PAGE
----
Pat Richter

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Pat Richter
Date of birth: (1941-09-09) September 9, 1941 (age 72)
Place of birth: Madison, Wisconsin, U.S.
Career information
Position(s): End
Wide receiver
Punter
College: Wisconsin
AFL Draft: 1963 / Round: 10 / Pick: 78
(by the Denver Broncos)
NFL Draft: 1963 / Round: 1 / Pick: 7
Organizations
As player:
1963-1970 Washington Redskins
Career stats
Playing stats at NFL.com

Hugh Vernon Richter (born September 9, 1941) is the former University of Wisconsin–Madison athletic director and American football player. He is responsible for hiring Barry Alvarez from Notre Dame in 1990 as head football coach, restoring the Badgers football program to national prominence, as well as basketball coaches Dick Bennett and Bo Ryan, both of whom reached the "Final Four" of the NCAA Tournament for the only times in program history since the school's only tournament championship in 1941 (in 2000 and 2014, respectively).

Playing career[edit]

Richter is one of Wisconsin's most-storied student-athletes. He was a nine-time letterman (the last person to earn such a distinction in school history), lettering three times each in football, basketball and baseball. He was also an All-American end twice. Richter set a Rose Bowl record with 11 catches for 163 yards in the 1963 game vs. No. 1-rated USC Trojans.

He was a first round draft pick of the Washington Redskins in the 1963 NFL Draft and went on to play eight seasons in Washington.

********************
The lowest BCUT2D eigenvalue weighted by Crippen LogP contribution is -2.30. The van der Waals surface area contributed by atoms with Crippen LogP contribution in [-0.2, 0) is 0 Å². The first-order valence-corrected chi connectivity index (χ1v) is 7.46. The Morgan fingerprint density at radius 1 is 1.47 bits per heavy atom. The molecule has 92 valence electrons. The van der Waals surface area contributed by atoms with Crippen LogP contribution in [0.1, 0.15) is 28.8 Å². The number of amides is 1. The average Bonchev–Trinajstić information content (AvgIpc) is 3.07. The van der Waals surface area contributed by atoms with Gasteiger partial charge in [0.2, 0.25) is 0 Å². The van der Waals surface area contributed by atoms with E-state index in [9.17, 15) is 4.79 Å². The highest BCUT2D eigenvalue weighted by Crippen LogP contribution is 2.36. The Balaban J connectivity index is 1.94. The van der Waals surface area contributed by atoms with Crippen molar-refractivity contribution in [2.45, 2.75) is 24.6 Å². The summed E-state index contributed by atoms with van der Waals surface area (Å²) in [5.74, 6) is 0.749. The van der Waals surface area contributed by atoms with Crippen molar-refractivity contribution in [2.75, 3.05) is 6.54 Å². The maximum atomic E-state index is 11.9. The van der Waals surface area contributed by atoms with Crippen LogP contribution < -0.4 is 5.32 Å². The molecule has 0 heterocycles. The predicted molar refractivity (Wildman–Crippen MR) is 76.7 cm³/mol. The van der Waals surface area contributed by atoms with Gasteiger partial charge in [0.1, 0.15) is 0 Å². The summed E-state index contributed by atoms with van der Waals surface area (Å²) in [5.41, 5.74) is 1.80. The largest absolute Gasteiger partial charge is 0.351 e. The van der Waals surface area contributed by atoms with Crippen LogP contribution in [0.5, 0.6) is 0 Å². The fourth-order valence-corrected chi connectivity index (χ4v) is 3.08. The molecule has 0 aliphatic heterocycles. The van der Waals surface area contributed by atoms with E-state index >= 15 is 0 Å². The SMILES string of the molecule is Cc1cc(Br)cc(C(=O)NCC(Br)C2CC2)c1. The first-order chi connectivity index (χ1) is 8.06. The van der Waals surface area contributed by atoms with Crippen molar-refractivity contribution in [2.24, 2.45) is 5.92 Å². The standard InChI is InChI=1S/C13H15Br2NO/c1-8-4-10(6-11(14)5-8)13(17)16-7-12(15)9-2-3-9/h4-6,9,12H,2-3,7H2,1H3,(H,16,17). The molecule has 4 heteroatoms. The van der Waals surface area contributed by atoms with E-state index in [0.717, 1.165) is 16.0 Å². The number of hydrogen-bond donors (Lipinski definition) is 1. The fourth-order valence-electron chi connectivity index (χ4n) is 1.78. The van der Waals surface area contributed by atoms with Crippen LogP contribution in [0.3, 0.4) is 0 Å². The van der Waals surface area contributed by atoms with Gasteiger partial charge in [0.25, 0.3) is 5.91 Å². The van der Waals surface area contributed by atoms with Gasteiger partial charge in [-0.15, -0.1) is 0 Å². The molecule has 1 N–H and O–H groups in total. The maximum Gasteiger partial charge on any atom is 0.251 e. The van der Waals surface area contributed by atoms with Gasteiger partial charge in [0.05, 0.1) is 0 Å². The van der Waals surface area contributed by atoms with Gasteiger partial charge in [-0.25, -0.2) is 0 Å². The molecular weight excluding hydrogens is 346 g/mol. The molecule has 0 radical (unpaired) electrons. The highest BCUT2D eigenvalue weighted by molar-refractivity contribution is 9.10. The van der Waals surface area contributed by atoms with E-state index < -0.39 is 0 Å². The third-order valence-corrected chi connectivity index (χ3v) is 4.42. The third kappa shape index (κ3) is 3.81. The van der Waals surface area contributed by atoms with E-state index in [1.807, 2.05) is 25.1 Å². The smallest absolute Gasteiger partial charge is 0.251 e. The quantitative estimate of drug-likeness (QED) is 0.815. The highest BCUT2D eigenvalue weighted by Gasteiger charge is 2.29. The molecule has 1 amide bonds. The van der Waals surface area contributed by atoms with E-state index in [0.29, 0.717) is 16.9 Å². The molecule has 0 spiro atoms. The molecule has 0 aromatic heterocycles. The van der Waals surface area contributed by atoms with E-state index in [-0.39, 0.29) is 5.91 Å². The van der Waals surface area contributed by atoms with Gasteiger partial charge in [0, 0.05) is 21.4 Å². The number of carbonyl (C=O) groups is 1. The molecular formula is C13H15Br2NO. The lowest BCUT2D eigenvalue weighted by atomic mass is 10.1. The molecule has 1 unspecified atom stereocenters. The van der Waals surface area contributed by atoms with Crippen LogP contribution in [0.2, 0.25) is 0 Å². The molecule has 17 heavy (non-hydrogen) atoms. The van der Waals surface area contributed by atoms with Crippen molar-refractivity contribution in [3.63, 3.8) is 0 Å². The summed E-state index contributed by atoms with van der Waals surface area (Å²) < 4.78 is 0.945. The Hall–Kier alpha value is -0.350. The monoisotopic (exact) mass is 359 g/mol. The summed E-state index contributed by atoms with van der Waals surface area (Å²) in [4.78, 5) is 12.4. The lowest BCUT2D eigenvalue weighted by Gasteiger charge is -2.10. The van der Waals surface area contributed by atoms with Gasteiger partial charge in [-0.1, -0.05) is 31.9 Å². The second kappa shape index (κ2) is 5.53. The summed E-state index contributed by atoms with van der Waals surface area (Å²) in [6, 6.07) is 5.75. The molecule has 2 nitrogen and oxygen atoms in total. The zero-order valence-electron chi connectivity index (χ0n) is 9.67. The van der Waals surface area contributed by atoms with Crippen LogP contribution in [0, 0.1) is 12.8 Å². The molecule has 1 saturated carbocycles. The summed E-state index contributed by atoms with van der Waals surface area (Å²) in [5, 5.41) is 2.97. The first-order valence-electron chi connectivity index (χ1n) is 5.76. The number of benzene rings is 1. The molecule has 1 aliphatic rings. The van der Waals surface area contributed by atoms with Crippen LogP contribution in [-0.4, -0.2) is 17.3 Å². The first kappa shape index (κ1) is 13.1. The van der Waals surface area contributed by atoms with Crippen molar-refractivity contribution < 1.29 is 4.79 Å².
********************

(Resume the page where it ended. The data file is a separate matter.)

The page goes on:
Athletic Director[edit]

Richter returned to the University of Wisconsin–Madison as athletic director in 1989 after 17 years service as Vice President of Personnel at Oscar Mayer Foods Corp., recruited by then-chancellor Donna Shalala. He inherited a program in disarray, with outmoded facilities, struggling teams, and a deficit of $2.1 million.

He made a priority of modernizing the sports facilities, including construction of the Kohl Center and renovations to Camp Randall Stadium. He reversed the financial fortunes of the department, erasing the deficit and building a budget reserve of $6.4 million.

When he stepped down as athletic director on April 1, 2004, he was the longest-tenured director of athletics in the Big Ten Conference with 14-plus years. He was succeeded by Alvarez.

Legacy[edit]

Richter is a member of the College Football Hall of Fame, the Academic All-America Hall of Fame, the Rose Bowl Hall of Fame and the Wisconsin Athletic Hall of Fame. He was named to Sports Illustrated's NCAA Football All-Century Team.[1]

Richter is a member of The Pigskin Club of Washington, D.C. National Intercollegiate All-American Football Players Honor Roll.

The University of Wisconsin–Madison twice honored Richter during the 2006 football season. On November 4, his number 88 was retired in a ceremony during that day's football game. On November 17 a bronze statue of Richter was unveiled in the Kellner Hall plaza immediately outside Camp Randall Stadium.[2]

References[edit]

External links[edit]